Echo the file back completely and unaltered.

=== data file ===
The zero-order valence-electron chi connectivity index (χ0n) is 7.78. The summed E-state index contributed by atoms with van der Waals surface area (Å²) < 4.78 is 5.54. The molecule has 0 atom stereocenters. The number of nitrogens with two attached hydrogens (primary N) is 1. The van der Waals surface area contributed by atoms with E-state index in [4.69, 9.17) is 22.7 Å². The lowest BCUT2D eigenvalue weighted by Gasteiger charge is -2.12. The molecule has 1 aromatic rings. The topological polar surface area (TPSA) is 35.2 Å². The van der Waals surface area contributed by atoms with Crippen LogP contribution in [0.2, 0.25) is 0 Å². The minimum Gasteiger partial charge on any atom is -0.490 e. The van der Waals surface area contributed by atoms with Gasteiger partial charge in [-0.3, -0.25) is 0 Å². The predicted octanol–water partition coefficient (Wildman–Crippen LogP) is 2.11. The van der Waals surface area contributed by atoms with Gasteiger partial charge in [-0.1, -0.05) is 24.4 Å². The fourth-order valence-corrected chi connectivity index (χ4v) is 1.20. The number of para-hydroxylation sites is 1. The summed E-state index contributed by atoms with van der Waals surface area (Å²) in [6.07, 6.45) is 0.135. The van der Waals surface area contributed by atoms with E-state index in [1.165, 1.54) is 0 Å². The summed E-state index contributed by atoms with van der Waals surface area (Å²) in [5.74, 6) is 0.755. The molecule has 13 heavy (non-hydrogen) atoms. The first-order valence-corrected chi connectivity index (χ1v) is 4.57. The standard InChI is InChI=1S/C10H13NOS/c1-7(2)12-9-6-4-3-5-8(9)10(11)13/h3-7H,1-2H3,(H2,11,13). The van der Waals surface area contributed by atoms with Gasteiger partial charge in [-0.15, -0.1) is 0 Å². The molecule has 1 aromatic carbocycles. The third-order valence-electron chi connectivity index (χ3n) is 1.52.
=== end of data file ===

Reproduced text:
The zero-order valence-electron chi connectivity index (χ0n) is 7.78. The summed E-state index contributed by atoms with van der Waals surface area (Å²) < 4.78 is 5.54. The molecule has 0 atom stereocenters. The number of nitrogens with two attached hydrogens (primary N) is 1. The van der Waals surface area contributed by atoms with E-state index in [4.69, 9.17) is 22.7 Å². The lowest BCUT2D eigenvalue weighted by Gasteiger charge is -2.12. The molecule has 1 aromatic rings. The topological polar surface area (TPSA) is 35.2 Å². The van der Waals surface area contributed by atoms with Crippen LogP contribution in [0.2, 0.25) is 0 Å². The minimum Gasteiger partial charge on any atom is -0.490 e. The van der Waals surface area contributed by atoms with Gasteiger partial charge in [-0.3, -0.25) is 0 Å². The predicted octanol–water partition coefficient (Wildman–Crippen LogP) is 2.11. The van der Waals surface area contributed by atoms with Gasteiger partial charge in [-0.1, -0.05) is 24.4 Å². The fourth-order valence-corrected chi connectivity index (χ4v) is 1.20. The number of para-hydroxylation sites is 1. The summed E-state index contributed by atoms with van der Waals surface area (Å²) in [6.07, 6.45) is 0.135. The van der Waals surface area contributed by atoms with E-state index in [1.165, 1.54) is 0 Å². The summed E-state index contributed by atoms with van der Waals surface area (Å²) in [5.74, 6) is 0.755. The molecule has 13 heavy (non-hydrogen) atoms. The first-order valence-corrected chi connectivity index (χ1v) is 4.57. The standard InChI is InChI=1S/C10H13NOS/c1-7(2)12-9-6-4-3-5-8(9)10(11)13/h3-7H,1-2H3,(H2,11,13). The van der Waals surface area contributed by atoms with Gasteiger partial charge in [-0.15, -0.1) is 0 Å². The molecule has 1 aromatic carbocycles. The third-order valence-electron chi connectivity index (χ3n) is 1.52.